It’s About an Old Man
Taking Up Rowing

It seemed like a good idea twelve thirteen years ago.
It seems like a better one now.

There are worse places to start than with Thomas Eakins. He’s best known for his paintings of rowers c. 1870. The link goes to his painting of Max Schmitt on the Schuylkill River (then, as now, laced by bridges in downtown Philadelphia). The featured painting includes a selfie: that’s Mr. Eakins in the shell in the middle distance.

“A boat is the hardest thing I know of to put into perspective. It is so much like a human figure; there is something alive about it.”

— Thomas Eakins, quoted by Brian Strauss, about whom more later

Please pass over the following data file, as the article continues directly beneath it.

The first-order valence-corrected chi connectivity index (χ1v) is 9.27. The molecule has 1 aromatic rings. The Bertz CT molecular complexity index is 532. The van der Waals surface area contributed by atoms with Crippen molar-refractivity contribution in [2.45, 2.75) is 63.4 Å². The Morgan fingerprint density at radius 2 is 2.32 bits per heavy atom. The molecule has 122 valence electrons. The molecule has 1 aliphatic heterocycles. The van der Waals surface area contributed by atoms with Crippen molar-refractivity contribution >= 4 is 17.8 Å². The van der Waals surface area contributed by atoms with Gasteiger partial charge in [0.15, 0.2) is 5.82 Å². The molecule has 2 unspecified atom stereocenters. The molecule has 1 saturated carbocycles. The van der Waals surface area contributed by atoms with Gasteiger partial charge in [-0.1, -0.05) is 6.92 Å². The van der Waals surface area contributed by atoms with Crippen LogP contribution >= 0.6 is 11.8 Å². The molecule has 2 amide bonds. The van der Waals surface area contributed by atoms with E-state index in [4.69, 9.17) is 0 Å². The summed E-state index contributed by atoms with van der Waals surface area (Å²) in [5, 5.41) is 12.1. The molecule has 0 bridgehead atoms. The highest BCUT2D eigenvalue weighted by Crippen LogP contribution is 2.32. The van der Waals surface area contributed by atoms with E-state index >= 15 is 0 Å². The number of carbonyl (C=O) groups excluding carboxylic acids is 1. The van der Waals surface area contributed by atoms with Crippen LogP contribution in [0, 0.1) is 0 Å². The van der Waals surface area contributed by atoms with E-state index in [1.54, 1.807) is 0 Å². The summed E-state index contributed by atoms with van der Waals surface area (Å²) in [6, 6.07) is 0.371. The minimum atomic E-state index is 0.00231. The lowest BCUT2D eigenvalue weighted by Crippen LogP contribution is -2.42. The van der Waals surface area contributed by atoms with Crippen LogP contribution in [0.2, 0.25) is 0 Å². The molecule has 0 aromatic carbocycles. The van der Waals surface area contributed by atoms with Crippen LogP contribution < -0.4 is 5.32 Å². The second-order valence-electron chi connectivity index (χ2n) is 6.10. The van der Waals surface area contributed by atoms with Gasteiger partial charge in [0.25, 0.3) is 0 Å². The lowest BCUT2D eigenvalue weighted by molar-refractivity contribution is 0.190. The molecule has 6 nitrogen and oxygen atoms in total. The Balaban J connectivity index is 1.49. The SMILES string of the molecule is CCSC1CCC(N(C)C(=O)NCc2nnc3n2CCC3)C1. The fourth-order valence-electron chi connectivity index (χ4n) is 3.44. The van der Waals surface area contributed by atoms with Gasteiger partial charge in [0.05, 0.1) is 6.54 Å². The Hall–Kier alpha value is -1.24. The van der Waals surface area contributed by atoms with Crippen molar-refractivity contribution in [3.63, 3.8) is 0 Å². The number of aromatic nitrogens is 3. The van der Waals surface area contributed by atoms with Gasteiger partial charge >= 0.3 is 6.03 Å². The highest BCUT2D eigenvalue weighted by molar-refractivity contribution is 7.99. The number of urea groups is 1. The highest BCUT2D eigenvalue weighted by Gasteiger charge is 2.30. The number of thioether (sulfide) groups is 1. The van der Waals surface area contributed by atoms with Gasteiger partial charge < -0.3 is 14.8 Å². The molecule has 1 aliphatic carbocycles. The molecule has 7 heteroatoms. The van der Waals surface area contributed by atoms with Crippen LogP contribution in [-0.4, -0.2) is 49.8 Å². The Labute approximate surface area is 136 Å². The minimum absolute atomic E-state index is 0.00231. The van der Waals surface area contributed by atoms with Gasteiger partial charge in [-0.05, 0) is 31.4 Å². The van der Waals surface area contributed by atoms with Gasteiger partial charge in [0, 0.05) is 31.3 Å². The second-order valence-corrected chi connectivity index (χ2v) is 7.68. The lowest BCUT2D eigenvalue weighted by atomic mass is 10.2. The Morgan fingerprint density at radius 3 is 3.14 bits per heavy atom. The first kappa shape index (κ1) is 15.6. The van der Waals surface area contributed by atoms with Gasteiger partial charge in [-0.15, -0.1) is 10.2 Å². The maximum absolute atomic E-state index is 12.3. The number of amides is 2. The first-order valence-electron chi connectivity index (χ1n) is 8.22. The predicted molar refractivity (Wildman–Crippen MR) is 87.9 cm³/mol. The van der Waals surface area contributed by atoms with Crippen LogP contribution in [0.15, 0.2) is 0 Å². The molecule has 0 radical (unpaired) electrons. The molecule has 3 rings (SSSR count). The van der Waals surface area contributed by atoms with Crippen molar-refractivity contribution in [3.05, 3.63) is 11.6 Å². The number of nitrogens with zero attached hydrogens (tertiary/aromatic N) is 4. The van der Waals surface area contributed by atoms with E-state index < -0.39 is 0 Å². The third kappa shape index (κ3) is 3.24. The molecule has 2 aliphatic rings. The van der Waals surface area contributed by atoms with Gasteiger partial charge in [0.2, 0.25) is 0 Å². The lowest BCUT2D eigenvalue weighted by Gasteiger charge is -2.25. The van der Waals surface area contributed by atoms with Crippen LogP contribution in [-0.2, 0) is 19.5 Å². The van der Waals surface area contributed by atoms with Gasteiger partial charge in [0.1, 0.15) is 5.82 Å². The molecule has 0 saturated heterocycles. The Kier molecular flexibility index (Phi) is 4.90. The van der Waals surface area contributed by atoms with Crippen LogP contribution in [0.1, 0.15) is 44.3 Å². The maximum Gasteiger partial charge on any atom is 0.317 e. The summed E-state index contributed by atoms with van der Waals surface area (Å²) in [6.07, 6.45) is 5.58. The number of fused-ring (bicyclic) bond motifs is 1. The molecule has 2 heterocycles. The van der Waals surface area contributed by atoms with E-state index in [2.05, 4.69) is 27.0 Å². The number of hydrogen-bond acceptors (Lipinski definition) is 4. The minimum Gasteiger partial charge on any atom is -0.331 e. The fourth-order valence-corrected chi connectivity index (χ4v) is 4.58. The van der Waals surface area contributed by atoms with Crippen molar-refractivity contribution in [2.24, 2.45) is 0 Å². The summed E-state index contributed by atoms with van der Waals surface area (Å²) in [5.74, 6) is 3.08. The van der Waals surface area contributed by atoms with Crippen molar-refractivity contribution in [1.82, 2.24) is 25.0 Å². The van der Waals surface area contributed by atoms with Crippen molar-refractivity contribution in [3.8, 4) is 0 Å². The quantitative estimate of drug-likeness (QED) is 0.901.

Eakins’s portraits of the Biglin brothers on the water are all over the net. After admiring those, have a look at the rest of his folio. The Metropolitan Museum’s collection consists mostly of his photography. Who knew? Try this catalog and be sure to check out “Man on a ladder with a dissected horse leg.” That one doesn’t get a lot of reprints.

As for this piece of performance art where you have landed just now, first comes building the boat. Despite a century’s difference in materials and building techniques, the boat taking shape in my basement looks a good deal like Max Schmitt’s. Soon will come learning how not to drown while learning how to row. Progress of all sorts is detailed (sometimes, often, usually) tediously under “The News.” And if you’re just here to look at pictures, that’s what galleries are for. There’ll be better — more enjoyable — photos to come after the boat hits the water.

Send an oldster a note.